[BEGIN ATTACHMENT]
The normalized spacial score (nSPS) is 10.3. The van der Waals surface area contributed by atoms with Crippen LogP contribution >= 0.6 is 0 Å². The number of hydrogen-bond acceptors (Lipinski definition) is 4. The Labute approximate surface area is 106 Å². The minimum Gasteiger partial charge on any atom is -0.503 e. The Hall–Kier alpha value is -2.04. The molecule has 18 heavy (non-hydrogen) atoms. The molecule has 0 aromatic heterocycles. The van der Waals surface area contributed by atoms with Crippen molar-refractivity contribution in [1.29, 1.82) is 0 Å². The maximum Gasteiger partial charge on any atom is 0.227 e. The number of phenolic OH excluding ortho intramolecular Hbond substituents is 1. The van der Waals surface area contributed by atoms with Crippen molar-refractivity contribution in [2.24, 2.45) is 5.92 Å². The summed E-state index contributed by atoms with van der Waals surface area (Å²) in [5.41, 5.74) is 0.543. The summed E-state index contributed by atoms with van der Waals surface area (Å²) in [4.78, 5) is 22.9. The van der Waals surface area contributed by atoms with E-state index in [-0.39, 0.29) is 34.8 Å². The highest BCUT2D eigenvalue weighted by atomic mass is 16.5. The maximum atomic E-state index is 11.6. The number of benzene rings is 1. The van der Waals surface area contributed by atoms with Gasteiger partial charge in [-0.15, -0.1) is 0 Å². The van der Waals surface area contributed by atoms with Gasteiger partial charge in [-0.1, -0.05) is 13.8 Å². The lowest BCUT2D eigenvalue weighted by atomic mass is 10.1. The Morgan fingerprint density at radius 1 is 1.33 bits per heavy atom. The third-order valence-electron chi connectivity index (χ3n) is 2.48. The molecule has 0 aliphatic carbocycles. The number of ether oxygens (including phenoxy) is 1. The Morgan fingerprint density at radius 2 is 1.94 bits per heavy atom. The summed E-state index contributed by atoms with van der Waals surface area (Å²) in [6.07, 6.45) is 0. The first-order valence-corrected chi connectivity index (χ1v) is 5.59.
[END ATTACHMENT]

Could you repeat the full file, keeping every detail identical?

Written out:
The normalized spacial score (nSPS) is 10.3. The van der Waals surface area contributed by atoms with Crippen LogP contribution >= 0.6 is 0 Å². The number of hydrogen-bond acceptors (Lipinski definition) is 4. The Labute approximate surface area is 106 Å². The minimum Gasteiger partial charge on any atom is -0.503 e. The Hall–Kier alpha value is -2.04. The molecule has 18 heavy (non-hydrogen) atoms. The molecule has 0 aromatic heterocycles. The van der Waals surface area contributed by atoms with Crippen molar-refractivity contribution in [1.29, 1.82) is 0 Å². The maximum Gasteiger partial charge on any atom is 0.227 e. The number of phenolic OH excluding ortho intramolecular Hbond substituents is 1. The van der Waals surface area contributed by atoms with Crippen molar-refractivity contribution in [2.24, 2.45) is 5.92 Å². The summed E-state index contributed by atoms with van der Waals surface area (Å²) in [5.41, 5.74) is 0.543. The summed E-state index contributed by atoms with van der Waals surface area (Å²) in [4.78, 5) is 22.9. The van der Waals surface area contributed by atoms with E-state index in [-0.39, 0.29) is 34.8 Å². The highest BCUT2D eigenvalue weighted by atomic mass is 16.5. The maximum atomic E-state index is 11.6. The number of benzene rings is 1. The van der Waals surface area contributed by atoms with Gasteiger partial charge in [-0.15, -0.1) is 0 Å². The van der Waals surface area contributed by atoms with Gasteiger partial charge in [-0.1, -0.05) is 13.8 Å². The lowest BCUT2D eigenvalue weighted by atomic mass is 10.1. The Morgan fingerprint density at radius 1 is 1.33 bits per heavy atom. The third-order valence-electron chi connectivity index (χ3n) is 2.48. The molecule has 0 aliphatic carbocycles. The number of ether oxygens (including phenoxy) is 1. The Morgan fingerprint density at radius 2 is 1.94 bits per heavy atom. The summed E-state index contributed by atoms with van der Waals surface area (Å²) in [6.07, 6.45) is 0. The first-order valence-corrected chi connectivity index (χ1v) is 5.59.